Translation and localization firms have language specialists that focus daily on marketing or sales or technical lingo in the language that you need it in. You can feel confident that instead of someone creating an ad campaign that claims that ‘Coca-Cola will bring your ancestors back to life’, they will get it right and just translate it to ‘Coke adds life’.
The question for some firms once they figure out that they need a translation and localization company to do work for them is how do they actually pick the best partner? In most cases, the answer lies in being able to create a detailed set of requirements that drive the hiring of the partner based on certain criteria. If you are able, therefore, to delineate precisely what it is that you need for your project to be successful in advance, you will be ready to go out, conquer the world, and write a book about the top tips for global growth.
And of course, when you work with the right translation and localization company, you will find that they can scale for you in the same way that your international division could if it already had staff. Consider the scenario where you have people working on a market in Mexico, but you had multiple requests from Thailand a few months ago. You called a firm like inWhatLanguage.com and had them prepare your website, product data, and other details for a launch in Thailand. Now you are waiting for a next step decision on several distributors. You can rely on some of your international team to have an opinion on Thailand- but to be really good about entering the market full-scale in a way that brings you a large return, you need global strategy and marketing expertise. If you haven’t guessed the answer, it is that your translation and localization firm normally also has the specific experts that can help you to create a product empire in Thailand or whatever country you plan to go to.
Coordinated growth is key:
After you have entered a market with your staff and you have a good idea of what your expectations are, what happens when you exceed your expectations? In other words, you will want to have developed a regional strategy that encompasses all countries that you would like to expand to near the country that you started with. Alternatively, since your first country was a test, you could focus all of your growth in an area that contains a number of countries that are interested in your products.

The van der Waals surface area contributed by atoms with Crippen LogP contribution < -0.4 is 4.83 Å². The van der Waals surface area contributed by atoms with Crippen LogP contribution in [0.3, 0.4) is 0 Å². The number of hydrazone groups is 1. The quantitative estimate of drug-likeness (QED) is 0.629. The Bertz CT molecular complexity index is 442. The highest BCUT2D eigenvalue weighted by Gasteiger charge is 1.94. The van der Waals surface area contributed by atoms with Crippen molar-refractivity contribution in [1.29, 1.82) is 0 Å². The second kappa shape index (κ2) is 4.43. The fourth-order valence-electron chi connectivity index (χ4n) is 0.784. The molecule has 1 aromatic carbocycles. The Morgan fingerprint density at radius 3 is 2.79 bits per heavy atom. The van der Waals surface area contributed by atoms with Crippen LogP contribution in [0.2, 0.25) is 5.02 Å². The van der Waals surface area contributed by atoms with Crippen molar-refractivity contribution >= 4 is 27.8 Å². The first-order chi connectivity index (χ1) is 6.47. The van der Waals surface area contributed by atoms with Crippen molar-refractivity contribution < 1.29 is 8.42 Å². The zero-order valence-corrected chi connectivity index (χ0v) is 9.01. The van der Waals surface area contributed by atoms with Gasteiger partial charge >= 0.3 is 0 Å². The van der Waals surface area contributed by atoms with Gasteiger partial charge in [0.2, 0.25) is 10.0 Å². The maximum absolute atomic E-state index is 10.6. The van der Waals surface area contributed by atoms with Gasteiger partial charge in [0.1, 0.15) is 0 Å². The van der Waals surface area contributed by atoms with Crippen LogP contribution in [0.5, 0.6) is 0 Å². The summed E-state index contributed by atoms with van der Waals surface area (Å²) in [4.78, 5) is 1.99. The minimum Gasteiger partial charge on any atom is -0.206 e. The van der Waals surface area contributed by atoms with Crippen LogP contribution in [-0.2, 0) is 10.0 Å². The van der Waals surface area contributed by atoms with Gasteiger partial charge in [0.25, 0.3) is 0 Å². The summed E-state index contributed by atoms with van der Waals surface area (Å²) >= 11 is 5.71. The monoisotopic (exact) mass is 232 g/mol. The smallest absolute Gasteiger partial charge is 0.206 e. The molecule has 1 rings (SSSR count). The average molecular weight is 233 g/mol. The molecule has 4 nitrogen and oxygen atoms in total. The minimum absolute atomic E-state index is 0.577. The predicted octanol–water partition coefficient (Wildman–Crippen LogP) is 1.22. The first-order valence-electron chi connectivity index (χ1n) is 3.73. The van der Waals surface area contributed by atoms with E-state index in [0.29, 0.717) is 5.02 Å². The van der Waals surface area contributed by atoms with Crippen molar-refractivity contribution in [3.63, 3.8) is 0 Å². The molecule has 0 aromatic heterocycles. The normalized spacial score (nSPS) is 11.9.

On the other hand, a large retailer very similar to Macy’s expanded online by rewarding different countries that try and order through their US site and then have the company ship to their own country. Because each country didn’t have their own site language, sizes, and distribution center, the retailing giant thought it would be prudent to wait until they were able to show that they had enough sales infrastructure for them to add a website and a physical presence. The difference in their approach was that instead of clustering their rollout of foreign country support, they bounced around a lot to the countries that cared the most about their products. The similarity is that both approaches utilize coordinated growth that is tied to parameters that are set by requirements in advance.
Following top tips for global growth can bring a lot of opportunity to your business outside of North America. Once you get established, the key is to burnish your reputation by keeping abreast of the markets and the political landscape.
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If you’re interested in reaching global markets check out this E-Book, Localized Branding Guide: Reaching Global Markets. You’ll learn about creating a localized branding guide and how to use it to market to an international audience.